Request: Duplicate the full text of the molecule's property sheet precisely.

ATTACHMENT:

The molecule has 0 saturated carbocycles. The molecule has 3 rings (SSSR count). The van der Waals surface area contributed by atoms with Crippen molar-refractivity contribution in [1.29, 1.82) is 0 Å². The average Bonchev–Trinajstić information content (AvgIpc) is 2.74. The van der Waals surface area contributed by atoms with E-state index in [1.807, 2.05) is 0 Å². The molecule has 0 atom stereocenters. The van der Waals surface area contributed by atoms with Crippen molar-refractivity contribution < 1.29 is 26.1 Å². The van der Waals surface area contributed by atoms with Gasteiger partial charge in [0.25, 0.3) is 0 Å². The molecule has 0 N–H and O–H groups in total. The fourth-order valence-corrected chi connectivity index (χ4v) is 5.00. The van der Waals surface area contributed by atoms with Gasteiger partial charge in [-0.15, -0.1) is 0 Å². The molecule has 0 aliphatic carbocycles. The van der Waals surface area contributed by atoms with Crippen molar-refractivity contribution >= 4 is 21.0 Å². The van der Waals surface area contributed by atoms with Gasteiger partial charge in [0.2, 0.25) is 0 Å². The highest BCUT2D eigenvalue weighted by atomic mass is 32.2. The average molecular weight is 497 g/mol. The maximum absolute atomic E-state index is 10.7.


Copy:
The molecule has 0 saturated carbocycles. The molecule has 3 rings (SSSR count). The van der Waals surface area contributed by atoms with Crippen molar-refractivity contribution in [1.29, 1.82) is 0 Å². The average Bonchev–Trinajstić information content (AvgIpc) is 2.74. The van der Waals surface area contributed by atoms with E-state index in [1.807, 2.05) is 0 Å². The molecule has 0 atom stereocenters. The van der Waals surface area contributed by atoms with Crippen molar-refractivity contribution < 1.29 is 26.1 Å². The van der Waals surface area contributed by atoms with Gasteiger partial charge in [0.25, 0.3) is 0 Å². The molecule has 0 N–H and O–H groups in total. The fourth-order valence-corrected chi connectivity index (χ4v) is 5.00. The van der Waals surface area contributed by atoms with Gasteiger partial charge in [-0.15, -0.1) is 0 Å². The molecule has 0 aliphatic carbocycles. The van der Waals surface area contributed by atoms with Crippen molar-refractivity contribution >= 4 is 21.0 Å². The van der Waals surface area contributed by atoms with Gasteiger partial charge in [0.2, 0.25) is 0 Å². The highest BCUT2D eigenvalue weighted by atomic mass is 32.2. The average molecular weight is 497 g/mol. The maximum absolute atomic E-state index is 10.7.